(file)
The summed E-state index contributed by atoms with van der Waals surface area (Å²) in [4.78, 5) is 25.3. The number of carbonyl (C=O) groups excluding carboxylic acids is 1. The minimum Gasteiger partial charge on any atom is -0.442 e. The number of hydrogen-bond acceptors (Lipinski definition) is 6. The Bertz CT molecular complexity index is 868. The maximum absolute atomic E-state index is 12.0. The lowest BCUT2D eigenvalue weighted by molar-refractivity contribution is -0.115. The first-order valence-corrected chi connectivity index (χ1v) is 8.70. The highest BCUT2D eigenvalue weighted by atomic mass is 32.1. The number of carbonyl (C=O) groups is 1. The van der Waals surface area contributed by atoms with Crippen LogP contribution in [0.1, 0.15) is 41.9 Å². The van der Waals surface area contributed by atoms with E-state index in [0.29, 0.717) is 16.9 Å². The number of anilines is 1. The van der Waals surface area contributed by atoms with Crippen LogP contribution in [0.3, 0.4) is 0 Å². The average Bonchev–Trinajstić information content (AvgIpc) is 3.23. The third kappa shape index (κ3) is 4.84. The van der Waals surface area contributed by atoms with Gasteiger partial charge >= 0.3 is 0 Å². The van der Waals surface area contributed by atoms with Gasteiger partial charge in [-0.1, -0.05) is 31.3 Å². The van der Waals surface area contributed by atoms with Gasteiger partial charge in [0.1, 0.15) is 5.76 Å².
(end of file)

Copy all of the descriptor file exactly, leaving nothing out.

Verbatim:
The summed E-state index contributed by atoms with van der Waals surface area (Å²) in [4.78, 5) is 25.3. The number of carbonyl (C=O) groups excluding carboxylic acids is 1. The minimum Gasteiger partial charge on any atom is -0.442 e. The number of hydrogen-bond acceptors (Lipinski definition) is 6. The Bertz CT molecular complexity index is 868. The maximum absolute atomic E-state index is 12.0. The lowest BCUT2D eigenvalue weighted by molar-refractivity contribution is -0.115. The first-order valence-corrected chi connectivity index (χ1v) is 8.70. The highest BCUT2D eigenvalue weighted by atomic mass is 32.1. The number of carbonyl (C=O) groups is 1. The van der Waals surface area contributed by atoms with Crippen LogP contribution in [0.1, 0.15) is 41.9 Å². The van der Waals surface area contributed by atoms with E-state index in [0.29, 0.717) is 16.9 Å². The number of anilines is 1. The van der Waals surface area contributed by atoms with Crippen LogP contribution in [0.3, 0.4) is 0 Å². The average Bonchev–Trinajstić information content (AvgIpc) is 3.23. The third kappa shape index (κ3) is 4.84. The van der Waals surface area contributed by atoms with Gasteiger partial charge >= 0.3 is 0 Å². The van der Waals surface area contributed by atoms with Gasteiger partial charge in [-0.1, -0.05) is 31.3 Å². The van der Waals surface area contributed by atoms with Gasteiger partial charge in [0.1, 0.15) is 5.76 Å².